I had to analyze SQL Server Database Projects (available from SQL Server Data Tools for Visual Studio), and these projects offer a menu item “Create Snapshot” which creates a snapshot file with the extension .dacpac.
It turns out that a .dacpac is a zipped XML file (plus some other files) containing a structured representation of the database objects defined in the project. However Visual Studio does not provide a way to display them (double-clicking the file will only display binary data).
So I thought about how to best display the contents of a .dacpac? Two methods came to my mind.
First, inspired by my work on wpxslgui, create an XSLT style sheet which transforms the contents of the XML file to some legible text, for example CREATE TABLE and similar TSQL statements.
Intuitively I called this approach Symbolic Transformation.
|Symbolic Transformation (e.g. XSLT)|
|Representation 1||=>||Representation 2|
On the other hand, a Logical Transformation contains one module parsing the information contained in “Representation 1” into some kind of model, and another module creating the “Representation 2” of that model. The two module can be implementations of the Interpreter pattern and the Builder or Factory patterns, respectively.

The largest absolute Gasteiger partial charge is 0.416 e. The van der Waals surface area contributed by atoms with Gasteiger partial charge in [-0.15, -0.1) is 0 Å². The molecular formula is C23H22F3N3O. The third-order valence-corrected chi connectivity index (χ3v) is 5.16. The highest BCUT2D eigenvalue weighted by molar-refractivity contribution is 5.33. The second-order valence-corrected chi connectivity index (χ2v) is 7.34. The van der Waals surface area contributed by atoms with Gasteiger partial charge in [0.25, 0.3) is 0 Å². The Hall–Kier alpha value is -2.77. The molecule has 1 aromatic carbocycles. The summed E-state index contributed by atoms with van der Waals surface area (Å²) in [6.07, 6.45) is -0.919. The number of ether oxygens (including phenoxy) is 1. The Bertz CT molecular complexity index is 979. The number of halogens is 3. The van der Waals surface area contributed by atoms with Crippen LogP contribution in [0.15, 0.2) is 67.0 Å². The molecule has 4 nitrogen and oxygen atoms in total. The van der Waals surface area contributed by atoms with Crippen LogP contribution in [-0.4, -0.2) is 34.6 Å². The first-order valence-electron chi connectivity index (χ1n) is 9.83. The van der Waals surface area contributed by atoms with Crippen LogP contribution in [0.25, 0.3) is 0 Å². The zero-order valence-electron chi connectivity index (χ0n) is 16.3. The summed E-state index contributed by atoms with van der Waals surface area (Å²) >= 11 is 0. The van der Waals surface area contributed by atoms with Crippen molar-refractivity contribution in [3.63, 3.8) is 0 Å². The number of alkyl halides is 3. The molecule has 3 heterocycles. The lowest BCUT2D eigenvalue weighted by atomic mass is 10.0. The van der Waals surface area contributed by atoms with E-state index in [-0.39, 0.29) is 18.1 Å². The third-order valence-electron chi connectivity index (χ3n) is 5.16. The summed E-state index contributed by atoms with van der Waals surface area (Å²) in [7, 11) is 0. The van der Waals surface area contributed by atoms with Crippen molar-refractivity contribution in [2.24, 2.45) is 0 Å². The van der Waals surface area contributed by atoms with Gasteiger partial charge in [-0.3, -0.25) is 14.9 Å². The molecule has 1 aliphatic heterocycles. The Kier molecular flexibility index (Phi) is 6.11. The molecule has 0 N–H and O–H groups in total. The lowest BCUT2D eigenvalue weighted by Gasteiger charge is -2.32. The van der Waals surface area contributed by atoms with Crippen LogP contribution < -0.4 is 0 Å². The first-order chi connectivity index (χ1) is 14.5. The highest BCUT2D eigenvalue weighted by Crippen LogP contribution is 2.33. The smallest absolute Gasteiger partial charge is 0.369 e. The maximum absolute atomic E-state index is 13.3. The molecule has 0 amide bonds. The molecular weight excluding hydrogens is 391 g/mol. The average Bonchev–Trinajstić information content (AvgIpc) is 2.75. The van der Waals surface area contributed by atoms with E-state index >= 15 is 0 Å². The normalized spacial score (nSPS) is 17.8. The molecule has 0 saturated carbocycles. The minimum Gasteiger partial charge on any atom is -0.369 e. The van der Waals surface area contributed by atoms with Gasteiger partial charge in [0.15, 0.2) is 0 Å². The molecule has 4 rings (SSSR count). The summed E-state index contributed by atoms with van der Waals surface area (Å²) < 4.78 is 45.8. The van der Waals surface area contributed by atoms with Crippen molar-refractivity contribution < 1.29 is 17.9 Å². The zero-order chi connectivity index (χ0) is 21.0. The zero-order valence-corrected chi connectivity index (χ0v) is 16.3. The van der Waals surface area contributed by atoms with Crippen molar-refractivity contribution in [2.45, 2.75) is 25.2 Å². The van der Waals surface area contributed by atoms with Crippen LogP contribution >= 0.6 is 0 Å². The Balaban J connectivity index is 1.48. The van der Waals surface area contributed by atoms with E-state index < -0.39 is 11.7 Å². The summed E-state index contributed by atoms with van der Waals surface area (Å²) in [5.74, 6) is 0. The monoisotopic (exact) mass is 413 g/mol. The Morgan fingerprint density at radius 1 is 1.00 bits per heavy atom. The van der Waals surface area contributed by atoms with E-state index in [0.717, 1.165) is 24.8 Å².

|Logical Transformation (simple)|
|Representation 1||=>||Model||=>||Representation 2|
If we take Representation 1 and Representation 2 as two separate interfaces to the same business model, and want to support two-way operations, we can extend the last table like this:
|Logical Transformation (extended)|
|Repr. 1||=>||Model 1||=>||Business Model||=>||Model 2||=>||Repr. 2|
Why do we need to have Model 1 and Model 2, as they seem to make the whole thing even more complex?
Let’s have a look at a simple CREATE TABLE statement and some of their representations:
- a SQL parser (think: ANTLR) uses the representation given by the SQL parser
- the SQL Server catalog views sys.tables, sys.columns, etc. are a different representation
- a .dacpac archive is another representation
To keep our code simple, our Model X class structure should be as close to the representation as 1) possible 2) necessary (thinking about proxy classes generated by xsd.exe, ANTLR, and ORMs).
Thus, a common data model (named Business Model in the table) is required, as well as 2-way conversion between the Business Model and each of the other models.